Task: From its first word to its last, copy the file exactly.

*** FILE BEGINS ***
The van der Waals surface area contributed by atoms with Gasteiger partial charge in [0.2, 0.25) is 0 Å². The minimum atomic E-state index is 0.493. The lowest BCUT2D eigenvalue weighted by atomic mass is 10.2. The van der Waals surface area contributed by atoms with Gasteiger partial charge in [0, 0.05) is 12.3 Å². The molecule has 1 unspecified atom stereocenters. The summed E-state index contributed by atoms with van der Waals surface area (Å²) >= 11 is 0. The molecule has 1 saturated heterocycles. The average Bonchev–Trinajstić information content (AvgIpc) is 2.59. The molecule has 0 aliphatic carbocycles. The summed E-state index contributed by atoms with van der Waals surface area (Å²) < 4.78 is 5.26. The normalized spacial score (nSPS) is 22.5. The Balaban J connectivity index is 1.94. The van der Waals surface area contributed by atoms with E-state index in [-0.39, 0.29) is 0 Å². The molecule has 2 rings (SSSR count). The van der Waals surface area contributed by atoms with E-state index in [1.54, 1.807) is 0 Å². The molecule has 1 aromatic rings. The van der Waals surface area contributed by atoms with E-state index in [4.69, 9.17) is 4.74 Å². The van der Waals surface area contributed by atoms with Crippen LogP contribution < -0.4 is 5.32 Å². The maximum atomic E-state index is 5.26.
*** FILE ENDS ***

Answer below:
The van der Waals surface area contributed by atoms with Gasteiger partial charge in [0.2, 0.25) is 0 Å². The minimum atomic E-state index is 0.493. The lowest BCUT2D eigenvalue weighted by atomic mass is 10.2. The van der Waals surface area contributed by atoms with Gasteiger partial charge in [0, 0.05) is 12.3 Å². The molecule has 1 unspecified atom stereocenters. The summed E-state index contributed by atoms with van der Waals surface area (Å²) >= 11 is 0. The molecule has 1 saturated heterocycles. The average Bonchev–Trinajstić information content (AvgIpc) is 2.59. The molecule has 0 aliphatic carbocycles. The summed E-state index contributed by atoms with van der Waals surface area (Å²) < 4.78 is 5.26. The normalized spacial score (nSPS) is 22.5. The Balaban J connectivity index is 1.94. The van der Waals surface area contributed by atoms with E-state index in [-0.39, 0.29) is 0 Å². The molecule has 2 rings (SSSR count). The van der Waals surface area contributed by atoms with E-state index in [1.54, 1.807) is 0 Å². The molecule has 1 aromatic rings. The van der Waals surface area contributed by atoms with E-state index in [4.69, 9.17) is 4.74 Å². The van der Waals surface area contributed by atoms with Crippen LogP contribution < -0.4 is 5.32 Å². The maximum atomic E-state index is 5.26.